Post-Keynesians and their affiliates, like this Stephen Keen fellow that excites you so much, don’t form part of this synthesis.

      Not just them. Marx does too. Anybody but Krugman basically. I dunno. I’m excited by it all. Anything to shake up the status quo and get people talking.

      I like this guy a lot: https://fixingtheeconomists.wordpress.com/

      Please, for your own good, back off on your true believer acceptance that the demand curve isn’t downward sloping.

      When somebody can demonstrate to me that the demand curve can’t take any shape (not necessarily ‘not downward sloping’) satisfactorily I’ll give it up. I’m not attached to anything except pursuit of the truth. That’s why the debate needs to be had. Truth doesn’t need fervor. I’m sorry if I come across the wrong way. It’s my shitty way of trying to be funny.

      Keen’s angle of attack is that the derivation of a market demand curve from individuals is mathematically untenable.

      Not exactly. I think he takes up multiple ‘angles’ against the idea. And not even that it is untenable but that it cannot be generated in isolation. Specifically in isolation from the distribution of income.

      Can we say that for some goods for some individuals the demand curve is downward sloping? Sure. Keen acknowledges that and so do I. But sometimes when I’m reading Mankiw or some other orthodox guy I can’t help but laugh. Like when they are talking about how my marginal utility decreases with each new banana I think to myself “I can’t fucking remember the last time I ate a banana.” Then I start thinking that actually, when I eat bananas regularly, I eat one per morning and the utility I derive for each banana is approximately the same.

      The point is that the whole idea of generating a demand curve from individual demand curves is silly. It doesn’t make sense. Too many variables in play.

      That may be so (though I bet you don’t understand the math any better than I do),

      I don’t right now. I only made it to algebra II. Certainly no math whiz but I’m good at it when I try. I’m going to really put my mind to at least learning enough to understand what the math guys are doing. I really want to study the subject over the next few years. Any help would be appreciated.

      but it’s beside the point.

      Sure.

      Emphasis is placed on individual demand in order to emphasize the importance of marginal benefit to the individual and how it affects individual decision-making; but one can ignore all this and simply look at the real world to see that demand generally slopes downwards (not necessarily at every point along the curve, though).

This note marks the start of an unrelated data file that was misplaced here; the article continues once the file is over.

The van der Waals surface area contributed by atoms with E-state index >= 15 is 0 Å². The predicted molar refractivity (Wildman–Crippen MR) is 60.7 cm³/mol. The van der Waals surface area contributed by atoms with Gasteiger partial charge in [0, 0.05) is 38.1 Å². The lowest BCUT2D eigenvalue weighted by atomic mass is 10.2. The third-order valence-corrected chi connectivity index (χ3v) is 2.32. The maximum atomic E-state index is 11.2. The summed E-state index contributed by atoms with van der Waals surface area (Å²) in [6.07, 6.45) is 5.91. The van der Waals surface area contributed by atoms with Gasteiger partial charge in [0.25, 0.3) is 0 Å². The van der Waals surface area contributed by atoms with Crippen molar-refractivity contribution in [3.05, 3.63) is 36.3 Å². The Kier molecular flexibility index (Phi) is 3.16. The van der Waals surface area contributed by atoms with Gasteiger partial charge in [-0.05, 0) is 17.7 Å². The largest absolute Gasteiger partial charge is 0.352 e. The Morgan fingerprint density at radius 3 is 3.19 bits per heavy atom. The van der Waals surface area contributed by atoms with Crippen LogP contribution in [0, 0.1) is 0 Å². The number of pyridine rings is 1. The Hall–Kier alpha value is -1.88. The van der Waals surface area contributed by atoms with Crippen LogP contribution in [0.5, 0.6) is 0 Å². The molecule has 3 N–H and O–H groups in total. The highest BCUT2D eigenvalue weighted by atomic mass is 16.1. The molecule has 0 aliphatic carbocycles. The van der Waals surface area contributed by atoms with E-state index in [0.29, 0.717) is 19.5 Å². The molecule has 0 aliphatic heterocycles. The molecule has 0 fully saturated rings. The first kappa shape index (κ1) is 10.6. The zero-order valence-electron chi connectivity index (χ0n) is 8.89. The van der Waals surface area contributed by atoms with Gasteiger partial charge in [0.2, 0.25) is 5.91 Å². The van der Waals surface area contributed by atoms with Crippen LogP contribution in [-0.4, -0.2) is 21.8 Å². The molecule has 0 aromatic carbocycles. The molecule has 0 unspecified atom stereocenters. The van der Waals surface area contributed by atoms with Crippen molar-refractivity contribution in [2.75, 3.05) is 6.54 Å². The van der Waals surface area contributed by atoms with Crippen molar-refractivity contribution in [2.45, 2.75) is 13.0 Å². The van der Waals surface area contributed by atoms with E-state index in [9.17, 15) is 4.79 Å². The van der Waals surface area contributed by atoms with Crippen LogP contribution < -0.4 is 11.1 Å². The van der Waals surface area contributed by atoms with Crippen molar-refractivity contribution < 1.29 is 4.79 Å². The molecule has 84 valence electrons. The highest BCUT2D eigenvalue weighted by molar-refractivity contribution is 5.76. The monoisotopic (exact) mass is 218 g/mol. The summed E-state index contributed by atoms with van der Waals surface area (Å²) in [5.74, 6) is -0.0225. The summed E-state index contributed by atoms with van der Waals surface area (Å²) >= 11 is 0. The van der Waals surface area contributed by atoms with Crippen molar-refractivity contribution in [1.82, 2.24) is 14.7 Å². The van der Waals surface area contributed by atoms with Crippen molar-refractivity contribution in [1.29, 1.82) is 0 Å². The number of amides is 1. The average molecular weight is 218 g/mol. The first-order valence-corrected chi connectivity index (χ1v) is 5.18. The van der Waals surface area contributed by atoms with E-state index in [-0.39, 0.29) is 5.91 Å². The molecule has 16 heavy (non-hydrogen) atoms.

Except that it doesn’t really (individual demand or aggregate). My demand for bananas for example. I buy one bunch a week. That’s it. I don’t even look at the price. Sometimes I don’t even check if they are organic. It certainly doesn’t slope downward in a smooth linear fashion. Especially not for necessities.

      People are sometimes forced into buying less and sacrifices are demanded of them by the market gods (e.g. when gas gets outta control). But now that gas is under control you think people have really started buying more than they need? They can give the shit away but people will only take so much. The concept of utility is flawed. The foundations of microeconomics are flawed. Are there some superficially trite things that are almost true? Yeah.

      Is demand somewhat related to price. Yes. The way the orthodox assert it is? Like a perfectly little lined totem? No.

      The “totems” (that’s straight from Keen)

      He’s actually quoting some Swede. And it’s the perfect example of how mental maps get out of control and start misrepresenting the terrain. People stop being people and start being ideologues.

      of microeconomics may not scale up, true, but hello, don’t you suppose that might be why I urged Greg to be wary of “orthodox theory” at the macro level?

      Possibly. Maybe I read too hastily. Good on you though.

      The macro level is where the greatest disagreement among adherents of the mainstream synthesis lies.

      Of course. Because the micro doesn’t scale up. Because it isn’t even really accurate at the individual level. Therefore macro is in chaos. At least that’s my general impression from my survey.

      Lastly, that link you posted was not a “helpful intro” to the macro/micro distinction at all, except in that it “helpfully” concludes: “The idea that the macroeconomy cannot be studied separately from the microeconomy is deeply ascientific.” Poppycock. Consider physics. The findings of physics as they relate to life on earth and our solar system don’t scale up to the level of the entire universe nor do they scale down to the quantum level. So what? It’s still eminently useful and informative.

      I’m confused. The quote you quote from the paper is saying that you CAN study the macro economy separately from the micro. Then you seem to say that one can study micro and macro phenomena independently using physics as an example. Like you are disagreeing with what’s in the quote but I think you are agreeing. I lost you. Or I’m misreading you. Or I’m misreading the quote.

      Anyway… Conservation of angular momentum doesn’t scale up to the planetary revolution around the sun level?

      As far as scaling down goes last time I read some decent physics I got the impression we were stuck at the electrons are best represented as being in ‘energy states’ and not really subject to gravity and such.

  4. Posted January 8, 2015 at 8:09 am | Permalink

    The reason I cant think straight is that apologists like you for Russia make my skin crawl, you will say anything or blame anyone who makes the Russian and Pro Russian separatist’s case look better. 290 odd people who had nothing to do with the Ukraine either for or against have been blasted out of the sky, and Putin cannot even say sorry we made a mistake, No, nothing to do with us, nothing to see here, move along. I am prepared to accept that they thought they were targeting a military plane, but they pulled the trigger, don’t you think they should at least check or be certain it is, or take the responsibility when it isn’t.